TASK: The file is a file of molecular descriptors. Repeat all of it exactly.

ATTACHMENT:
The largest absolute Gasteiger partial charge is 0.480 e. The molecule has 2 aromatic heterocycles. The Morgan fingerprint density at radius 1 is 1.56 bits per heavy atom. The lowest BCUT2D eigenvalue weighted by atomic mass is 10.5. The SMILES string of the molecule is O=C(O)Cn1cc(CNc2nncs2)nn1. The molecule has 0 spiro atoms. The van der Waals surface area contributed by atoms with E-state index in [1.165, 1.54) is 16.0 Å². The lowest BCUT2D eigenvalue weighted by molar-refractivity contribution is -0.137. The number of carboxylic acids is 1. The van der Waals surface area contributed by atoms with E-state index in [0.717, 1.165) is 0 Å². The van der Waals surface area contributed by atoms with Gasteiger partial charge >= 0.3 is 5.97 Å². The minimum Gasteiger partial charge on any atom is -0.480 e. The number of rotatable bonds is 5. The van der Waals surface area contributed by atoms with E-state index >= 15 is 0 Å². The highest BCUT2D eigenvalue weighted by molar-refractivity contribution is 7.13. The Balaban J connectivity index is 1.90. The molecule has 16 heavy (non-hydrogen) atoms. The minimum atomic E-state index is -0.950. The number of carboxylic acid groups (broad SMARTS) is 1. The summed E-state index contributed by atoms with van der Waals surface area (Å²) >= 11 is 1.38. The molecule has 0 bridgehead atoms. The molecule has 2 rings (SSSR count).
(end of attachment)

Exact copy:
The largest absolute Gasteiger partial charge is 0.480 e. The molecule has 2 aromatic heterocycles. The Morgan fingerprint density at radius 1 is 1.56 bits per heavy atom. The lowest BCUT2D eigenvalue weighted by atomic mass is 10.5. The SMILES string of the molecule is O=C(O)Cn1cc(CNc2nncs2)nn1. The molecule has 0 spiro atoms. The van der Waals surface area contributed by atoms with E-state index in [1.165, 1.54) is 16.0 Å². The lowest BCUT2D eigenvalue weighted by molar-refractivity contribution is -0.137. The number of carboxylic acids is 1. The van der Waals surface area contributed by atoms with E-state index in [0.717, 1.165) is 0 Å². The van der Waals surface area contributed by atoms with Gasteiger partial charge >= 0.3 is 5.97 Å². The minimum Gasteiger partial charge on any atom is -0.480 e. The number of rotatable bonds is 5. The van der Waals surface area contributed by atoms with E-state index >= 15 is 0 Å². The highest BCUT2D eigenvalue weighted by molar-refractivity contribution is 7.13. The Balaban J connectivity index is 1.90. The molecule has 16 heavy (non-hydrogen) atoms. The minimum atomic E-state index is -0.950. The number of carboxylic acid groups (broad SMARTS) is 1. The summed E-state index contributed by atoms with van der Waals surface area (Å²) >= 11 is 1.38. The molecule has 0 bridgehead atoms. The molecule has 2 rings (SSSR count).